In morphology several earlier developments became stabilized, and in some cases of competition one competing variant was eliminated. Although they were not limited to the southeastern dialects, these processes were typical of them: (1) the consistent elimination of the ending y in the dative-locative of substantives of the soft declension (eg, na zemli instead of na zemly ‘on the ground’) and the expansion of this -i to the -ovy ending of masculine substantives (eg, bratovy > bratovi ‘brother’); (2) the acceptance of the form ščo ‘what’ in place of the older što; (3) the stabilization of the verbal ending -mo in the first person plural of the present tense (eg, nesemo ‘we carry’); (4) the replacement of -te after a vowel in the second plural imperative by -t’ (eg, nesit’ ‘carry’); (5) the stabilization of past tense forms (original perfect) without an auxiliary verb (eg, ja brav instead of the older bral jesmь ‘I took’); and (6) in the interaction of the adjectival and pronominal declensions, the replacement of disyllabic by monosyllabic and trisyllabic by disyllabic endings (eg, malaja > mala ‘small’ nom sing fem, malajeho > maloho gen sing masc), which except for a few relics led to the decline of nominal forms of adjectives of the type mal (nom sing masc).

By the end of the Middle Ukrainian period the morphological system of the southeastern dialects was almost identical to that of Modern Standard Ukrainian, while the peripheral northern and southwestern dialects to a large extent still preserved the old forms. The syntactic norms of the spoken language did not differ any more substantially from modern Ukrainian either. In vocabulary the language of the Middle Ukrainian period continued to be open to Western, particularly Polish and Latin, influences, even at the height of Ukrainian-Polish political conflicts. In fact, Polish lexical and phraseological influences persisted, although in attenuated form, until the first quarter of the 20th century.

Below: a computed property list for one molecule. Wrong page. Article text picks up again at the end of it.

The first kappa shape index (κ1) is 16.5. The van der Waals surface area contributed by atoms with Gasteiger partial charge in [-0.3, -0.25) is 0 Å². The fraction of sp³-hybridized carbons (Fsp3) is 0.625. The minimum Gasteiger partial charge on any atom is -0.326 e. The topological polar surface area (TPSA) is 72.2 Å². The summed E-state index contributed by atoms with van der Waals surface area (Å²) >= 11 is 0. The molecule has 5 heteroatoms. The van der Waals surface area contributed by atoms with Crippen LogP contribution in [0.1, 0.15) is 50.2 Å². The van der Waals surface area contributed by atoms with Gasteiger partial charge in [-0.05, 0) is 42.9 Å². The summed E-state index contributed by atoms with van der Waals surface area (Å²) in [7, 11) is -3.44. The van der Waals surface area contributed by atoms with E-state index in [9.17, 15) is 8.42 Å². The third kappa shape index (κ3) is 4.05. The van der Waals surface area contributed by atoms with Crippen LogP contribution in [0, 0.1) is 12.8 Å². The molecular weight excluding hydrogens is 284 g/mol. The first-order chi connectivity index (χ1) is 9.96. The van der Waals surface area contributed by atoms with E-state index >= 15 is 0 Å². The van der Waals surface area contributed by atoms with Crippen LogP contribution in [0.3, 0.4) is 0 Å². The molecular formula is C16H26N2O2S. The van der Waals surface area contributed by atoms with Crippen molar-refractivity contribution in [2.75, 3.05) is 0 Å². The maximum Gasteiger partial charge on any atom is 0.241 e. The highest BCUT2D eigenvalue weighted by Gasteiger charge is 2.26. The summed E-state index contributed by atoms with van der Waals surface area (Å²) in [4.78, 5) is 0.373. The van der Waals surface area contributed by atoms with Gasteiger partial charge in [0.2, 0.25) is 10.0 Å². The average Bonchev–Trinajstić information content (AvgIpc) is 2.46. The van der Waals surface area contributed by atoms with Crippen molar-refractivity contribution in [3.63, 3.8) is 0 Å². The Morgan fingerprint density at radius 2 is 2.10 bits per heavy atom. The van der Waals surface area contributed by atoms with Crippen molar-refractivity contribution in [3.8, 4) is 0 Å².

(For developments in the Ukrainian language after 1720, see Standard Ukrainian.)

Phonetics and phonemics. Six vocalic phonemes—four unrounded (low back /a/, mid-front /e/, high-front /i/, and central-high, mid-front /y/) and two rounded (mid-back /o/ and high-back /u/)—characterize the phonetics and phonemics of Modern Standard Ukrainian. All vowels may appear in the stressed or unstressed position, but in unstressed syllables the distinction between /e/ and /y/ is neutralized, and the phonetic environment determines whether the phonetic realization is closer to /e/ or to /y/; eg, in nésenyj ‘carried’ the /e/ in the first syllable is stressed, but in nesé (3rd pers sing) it is unstressed and is slightly shifted towards an y, while in nesý 2nd pers sing imp it is closer to y. No other vowels are subject to qualitative changes in the unstressed position. Stress in Ukrainian is weak in terms of expiratory energy and is marked primarily by lengthening. On the other hand there is no phonemic length outside of stress; ie, the length is a concomitant of the stress. In normal speech, vowels undergo no reduction. This combination of features does not occur in any adjacent Slavic language.

The inventory of consonants in Modern Standard Ukrainian consists of labials, dentals, postdentals, velars, and one pharyngeal. (1) The labials are represented by /b/, /v/, and /m/; /v/ is realized only as /w/ in word- and syllable-final position, while in the prevocalic position the choice of bilabial or labiodental articulation is optional. There is also a labial /f/, but only in foreign words; it is alien to most dialects, where, more often than not, it is replaced by the affricate /xv/. (2) The dentals are /t/, /d/, /s/, /z/, the lateral sonorant /l/, the trill /r/, and the affricates /c/ and /Special font/ (spelled dz). All dentals (/r/ only in the word-final position) appear also in palatalized versions as /t’/, /d’/, /s’/, /z’/, /l’/, /r’/, /c’/, and /Special font/, so the number of dental phonemes is doubled. (3) The postdentals are /š/, /ž/, and the affricates /č/ and /Special font/ (spelled ). Except for the extraphonemic (automatic) palatalization before i, they are not subject to palatalization. (4) The velars are /k/, /g/ (mostly in foreign words), and /x/. (5) Finally, there is the pharyngeal /h/. The velars and the pharyngeal are subject to nonphonemic palatalization before i.